Xcel Energy Zeros in on 2005 Wind Power Projects

Xcel Energy has begun negotiations with three wind-power developers to add approximately 400 MW of wind power to its electricity generating mix in Colorado. Xcel Energy hopes to complete the negotiations with these developers by March and begin buying wind power from these new facilities by the end of 2005.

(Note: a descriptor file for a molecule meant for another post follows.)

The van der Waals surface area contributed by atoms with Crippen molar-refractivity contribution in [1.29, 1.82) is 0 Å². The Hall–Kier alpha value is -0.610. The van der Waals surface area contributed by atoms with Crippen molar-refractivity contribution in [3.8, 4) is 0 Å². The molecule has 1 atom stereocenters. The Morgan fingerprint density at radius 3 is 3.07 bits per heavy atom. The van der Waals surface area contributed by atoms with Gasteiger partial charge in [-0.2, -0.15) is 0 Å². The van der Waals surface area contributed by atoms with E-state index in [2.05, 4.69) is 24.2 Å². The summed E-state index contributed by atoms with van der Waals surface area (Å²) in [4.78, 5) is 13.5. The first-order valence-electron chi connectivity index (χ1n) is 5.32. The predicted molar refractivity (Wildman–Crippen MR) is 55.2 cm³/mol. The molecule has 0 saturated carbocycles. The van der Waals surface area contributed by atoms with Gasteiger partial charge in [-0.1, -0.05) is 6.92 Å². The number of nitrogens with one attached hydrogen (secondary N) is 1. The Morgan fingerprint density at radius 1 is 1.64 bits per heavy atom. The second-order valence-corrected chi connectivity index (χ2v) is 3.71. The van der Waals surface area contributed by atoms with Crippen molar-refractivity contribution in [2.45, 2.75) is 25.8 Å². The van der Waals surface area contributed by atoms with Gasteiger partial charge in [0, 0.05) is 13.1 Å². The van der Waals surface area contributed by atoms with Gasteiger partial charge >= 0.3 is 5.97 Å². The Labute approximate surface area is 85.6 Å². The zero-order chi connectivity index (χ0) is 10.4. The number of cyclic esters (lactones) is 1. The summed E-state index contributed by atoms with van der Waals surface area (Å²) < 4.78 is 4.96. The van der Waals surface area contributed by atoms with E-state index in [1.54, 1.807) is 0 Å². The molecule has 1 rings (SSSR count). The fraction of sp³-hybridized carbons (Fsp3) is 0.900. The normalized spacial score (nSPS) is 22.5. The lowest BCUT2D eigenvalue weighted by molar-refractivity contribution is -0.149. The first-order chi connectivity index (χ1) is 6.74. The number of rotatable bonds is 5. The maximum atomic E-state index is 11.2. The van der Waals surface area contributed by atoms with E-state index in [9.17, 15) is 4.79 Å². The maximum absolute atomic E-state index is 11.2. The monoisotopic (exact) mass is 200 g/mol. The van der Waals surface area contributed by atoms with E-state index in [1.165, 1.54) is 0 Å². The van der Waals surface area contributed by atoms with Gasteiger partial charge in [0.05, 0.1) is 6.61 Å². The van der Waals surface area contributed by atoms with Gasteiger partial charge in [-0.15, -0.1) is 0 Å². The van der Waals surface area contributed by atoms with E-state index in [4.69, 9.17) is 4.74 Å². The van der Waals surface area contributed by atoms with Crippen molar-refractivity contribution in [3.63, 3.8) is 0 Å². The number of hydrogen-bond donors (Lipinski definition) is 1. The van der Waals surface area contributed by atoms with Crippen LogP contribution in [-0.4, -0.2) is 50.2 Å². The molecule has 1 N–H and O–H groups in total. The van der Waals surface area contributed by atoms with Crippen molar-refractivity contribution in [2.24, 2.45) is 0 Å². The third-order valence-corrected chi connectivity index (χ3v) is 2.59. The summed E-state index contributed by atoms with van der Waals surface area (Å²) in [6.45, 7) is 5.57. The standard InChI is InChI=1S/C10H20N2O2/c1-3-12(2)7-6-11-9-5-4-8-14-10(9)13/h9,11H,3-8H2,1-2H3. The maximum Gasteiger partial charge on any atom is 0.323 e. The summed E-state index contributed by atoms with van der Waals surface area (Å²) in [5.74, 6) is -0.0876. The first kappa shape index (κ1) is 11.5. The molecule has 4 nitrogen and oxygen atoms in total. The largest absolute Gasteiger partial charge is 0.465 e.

“If negotiations are successful, these three power purchase agreements will nearly triple the company’s wind power in Colorado, to more than 600 MW,” said David Eves, Xcel Energy vice president of Resource Planning and Acquisition. With the anticipated completion of these projects and the 25 MW of purchased wind power that the company has in Wyoming, wind energy will account for approximately 650 MW, or nearly 9 percent, of Xcel Energy generation capacity for Colorado. Last fall, the Colorado Public Utilities Commission gave Xcel Energy permission to issue a RFP to pursue up to 500 MW of renewable energy under the company’s overall resource planning process. This was done in part to allow the company and renewable energy developers to take advantage of possible extension of the federal Production Tax Credit (PTC) for wind energy. Late last fall, the U.S. Congress extended the PTC for wind energy through the end of 2005. Xcel Energy initially received bids for 17 projects from 12 companies, representing about 2,000 MW of wind power. In its analysis of these proposals, the company found three projects, totaling 400 MW, which can be completed by the end of 2005. In addition to negotiating with the three projects for 2005, Xcel Energy is continuing to review bids that could be completed by the end of 2006, with the hope that the U.S. Congress again elects to extend the PTC. “It is our hope that the federal tax credits will be extended, allowing us to obtain possibly another 100 MW of wind power, and reach the overall target of an additional 500 MW of wind power by 2006 as described in the company’s renewable RFP,” Eves said. “The extension of the PTC for wind energy is critical to obtaining cost-effective wind resources for Colorado.”


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